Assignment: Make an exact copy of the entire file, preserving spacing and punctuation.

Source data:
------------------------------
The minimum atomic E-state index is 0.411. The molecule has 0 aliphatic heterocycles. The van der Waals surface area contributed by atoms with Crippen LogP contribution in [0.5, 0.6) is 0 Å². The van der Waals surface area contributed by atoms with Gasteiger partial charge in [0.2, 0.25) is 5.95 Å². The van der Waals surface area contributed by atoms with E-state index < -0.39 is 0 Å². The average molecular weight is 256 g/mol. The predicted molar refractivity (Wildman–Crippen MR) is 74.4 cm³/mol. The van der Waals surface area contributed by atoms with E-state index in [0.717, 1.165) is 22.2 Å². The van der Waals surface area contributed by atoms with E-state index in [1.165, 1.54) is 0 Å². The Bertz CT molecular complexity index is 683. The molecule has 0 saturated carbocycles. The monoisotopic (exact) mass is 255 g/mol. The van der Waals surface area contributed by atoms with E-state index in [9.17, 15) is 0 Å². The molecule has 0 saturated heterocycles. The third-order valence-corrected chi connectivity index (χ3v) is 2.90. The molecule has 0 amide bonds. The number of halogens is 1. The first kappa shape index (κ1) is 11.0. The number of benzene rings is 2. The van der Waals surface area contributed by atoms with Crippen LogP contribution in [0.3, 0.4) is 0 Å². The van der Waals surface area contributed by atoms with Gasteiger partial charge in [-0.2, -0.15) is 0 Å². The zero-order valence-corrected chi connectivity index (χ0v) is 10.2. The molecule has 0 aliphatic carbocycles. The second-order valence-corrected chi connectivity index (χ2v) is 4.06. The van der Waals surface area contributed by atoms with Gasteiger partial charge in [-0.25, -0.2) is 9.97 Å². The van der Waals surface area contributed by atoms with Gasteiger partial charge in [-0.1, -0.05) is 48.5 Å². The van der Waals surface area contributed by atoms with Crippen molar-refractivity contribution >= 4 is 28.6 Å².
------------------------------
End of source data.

The minimum atomic E-state index is 0.411. The molecule has 0 aliphatic heterocycles. The van der Waals surface area contributed by atoms with Crippen LogP contribution in [0.5, 0.6) is 0 Å². The van der Waals surface area contributed by atoms with Gasteiger partial charge in [0.2, 0.25) is 5.95 Å². The van der Waals surface area contributed by atoms with E-state index < -0.39 is 0 Å². The average molecular weight is 256 g/mol. The predicted molar refractivity (Wildman–Crippen MR) is 74.4 cm³/mol. The van der Waals surface area contributed by atoms with E-state index in [0.717, 1.165) is 22.2 Å². The van der Waals surface area contributed by atoms with E-state index in [1.165, 1.54) is 0 Å². The Bertz CT molecular complexity index is 683. The molecule has 0 saturated carbocycles. The monoisotopic (exact) mass is 255 g/mol. The van der Waals surface area contributed by atoms with E-state index in [9.17, 15) is 0 Å². The molecule has 0 saturated heterocycles. The third-order valence-corrected chi connectivity index (χ3v) is 2.90. The molecule has 0 amide bonds. The number of halogens is 1. The first kappa shape index (κ1) is 11.0. The number of benzene rings is 2. The van der Waals surface area contributed by atoms with Crippen LogP contribution in [0.3, 0.4) is 0 Å². The van der Waals surface area contributed by atoms with Gasteiger partial charge in [-0.2, -0.15) is 0 Å². The zero-order valence-corrected chi connectivity index (χ0v) is 10.2. The molecule has 0 aliphatic carbocycles. The second-order valence-corrected chi connectivity index (χ2v) is 4.06. The van der Waals surface area contributed by atoms with Gasteiger partial charge in [-0.25, -0.2) is 9.97 Å². The van der Waals surface area contributed by atoms with Gasteiger partial charge in [-0.1, -0.05) is 48.5 Å². The van der Waals surface area contributed by atoms with Crippen molar-refractivity contribution >= 4 is 28.6 Å².